LEOPARD (Panthera pardus)

Minimum measurement:
Rowland Ward: 15 3/8” (39.06 cm)
SCI: 14 points

4¼“ (108 mm) x 4¼” (108 mm)

Average mass:
180 lb (82 kg)

Average shoulder height:
28” (71 cm)

19“ (48.26 cm)
19 points

Suggested calibers:
.30 and above
60 lb compound with fixed broad head


Widespread throughout Africa.


Strongly built, with a long tail. Light golden-brown with black spots forming rosettes consisting of 4 – 6 spots arranged in a circle.

Differences between male and female:

The female is much smaller than the male.


Very adaptable, occurring even in desert-like areas. Prefers stony hills, riverine forests, broken country, mountains and thickets. Prey and sufficient shelter such as rocks or bushes are essential. Independent of water.


Solitary, except during the mating season. Mainly nocturnal, but to a certain extent also diurnal in undisturbed areas. It marks its territory with urine and a male’s territory overlaps with those of some females.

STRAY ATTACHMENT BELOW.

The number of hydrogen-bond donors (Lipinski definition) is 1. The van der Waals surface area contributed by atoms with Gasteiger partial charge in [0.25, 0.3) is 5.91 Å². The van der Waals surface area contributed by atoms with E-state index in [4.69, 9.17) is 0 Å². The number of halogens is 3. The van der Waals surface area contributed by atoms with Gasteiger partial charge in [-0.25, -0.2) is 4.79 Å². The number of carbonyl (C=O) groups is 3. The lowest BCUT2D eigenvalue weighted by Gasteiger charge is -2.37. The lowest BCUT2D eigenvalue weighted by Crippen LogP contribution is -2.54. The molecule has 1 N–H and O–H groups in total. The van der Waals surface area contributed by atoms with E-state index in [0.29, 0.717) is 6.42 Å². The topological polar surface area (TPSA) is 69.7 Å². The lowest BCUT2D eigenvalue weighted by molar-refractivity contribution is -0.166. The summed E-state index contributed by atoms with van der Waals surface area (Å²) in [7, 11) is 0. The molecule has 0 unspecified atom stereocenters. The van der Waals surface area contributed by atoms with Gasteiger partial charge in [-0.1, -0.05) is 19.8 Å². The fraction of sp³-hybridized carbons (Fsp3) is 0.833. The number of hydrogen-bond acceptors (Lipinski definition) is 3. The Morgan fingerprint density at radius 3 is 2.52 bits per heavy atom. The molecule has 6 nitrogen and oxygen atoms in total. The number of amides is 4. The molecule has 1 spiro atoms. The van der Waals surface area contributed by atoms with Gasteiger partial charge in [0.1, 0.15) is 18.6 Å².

An exceptionally good tree climber and is able to haul even large prey up a tree out of reach of scavengers. Has keen senses and is very cunning and dangerous.


From mice, dassies and bush pig to small and medium-sized antelope and the calves of larger antelope. By exception big game such as kudu.


Most common is a hoarse cough. Growls, grumbles and purrs.


Two to three (occasionally up to six) cubs are born at any time throughout the year, after a gestation period of approximately 3 months.


The lifespan of the Leopard is approximately 20 years.